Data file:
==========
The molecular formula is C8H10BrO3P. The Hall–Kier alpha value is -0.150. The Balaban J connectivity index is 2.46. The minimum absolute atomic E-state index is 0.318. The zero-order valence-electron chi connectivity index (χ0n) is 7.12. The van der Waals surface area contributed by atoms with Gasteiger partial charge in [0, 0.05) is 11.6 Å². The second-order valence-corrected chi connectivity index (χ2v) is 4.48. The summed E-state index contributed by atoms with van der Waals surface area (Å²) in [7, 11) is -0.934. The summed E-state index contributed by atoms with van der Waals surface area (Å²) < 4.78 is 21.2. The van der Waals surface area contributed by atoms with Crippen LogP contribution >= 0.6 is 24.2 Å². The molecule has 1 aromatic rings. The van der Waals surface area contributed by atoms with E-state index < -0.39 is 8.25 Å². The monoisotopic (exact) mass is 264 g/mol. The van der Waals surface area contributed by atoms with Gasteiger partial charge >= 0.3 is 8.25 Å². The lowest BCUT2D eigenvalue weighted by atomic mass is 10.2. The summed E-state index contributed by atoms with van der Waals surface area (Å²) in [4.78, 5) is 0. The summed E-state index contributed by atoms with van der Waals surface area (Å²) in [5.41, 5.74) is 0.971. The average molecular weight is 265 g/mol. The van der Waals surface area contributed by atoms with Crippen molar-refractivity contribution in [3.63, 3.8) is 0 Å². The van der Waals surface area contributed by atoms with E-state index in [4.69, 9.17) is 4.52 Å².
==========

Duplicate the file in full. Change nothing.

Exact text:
The molecular formula is C8H10BrO3P. The Hall–Kier alpha value is -0.150. The Balaban J connectivity index is 2.46. The minimum absolute atomic E-state index is 0.318. The zero-order valence-electron chi connectivity index (χ0n) is 7.12. The van der Waals surface area contributed by atoms with Gasteiger partial charge in [0, 0.05) is 11.6 Å². The second-order valence-corrected chi connectivity index (χ2v) is 4.48. The summed E-state index contributed by atoms with van der Waals surface area (Å²) in [7, 11) is -0.934. The summed E-state index contributed by atoms with van der Waals surface area (Å²) < 4.78 is 21.2. The van der Waals surface area contributed by atoms with Crippen LogP contribution >= 0.6 is 24.2 Å². The molecule has 1 aromatic rings. The van der Waals surface area contributed by atoms with E-state index < -0.39 is 8.25 Å². The monoisotopic (exact) mass is 264 g/mol. The van der Waals surface area contributed by atoms with Gasteiger partial charge >= 0.3 is 8.25 Å². The lowest BCUT2D eigenvalue weighted by atomic mass is 10.2. The summed E-state index contributed by atoms with van der Waals surface area (Å²) in [4.78, 5) is 0. The summed E-state index contributed by atoms with van der Waals surface area (Å²) in [5.41, 5.74) is 0.971. The average molecular weight is 265 g/mol. The van der Waals surface area contributed by atoms with Crippen molar-refractivity contribution in [3.63, 3.8) is 0 Å². The van der Waals surface area contributed by atoms with E-state index in [4.69, 9.17) is 4.52 Å².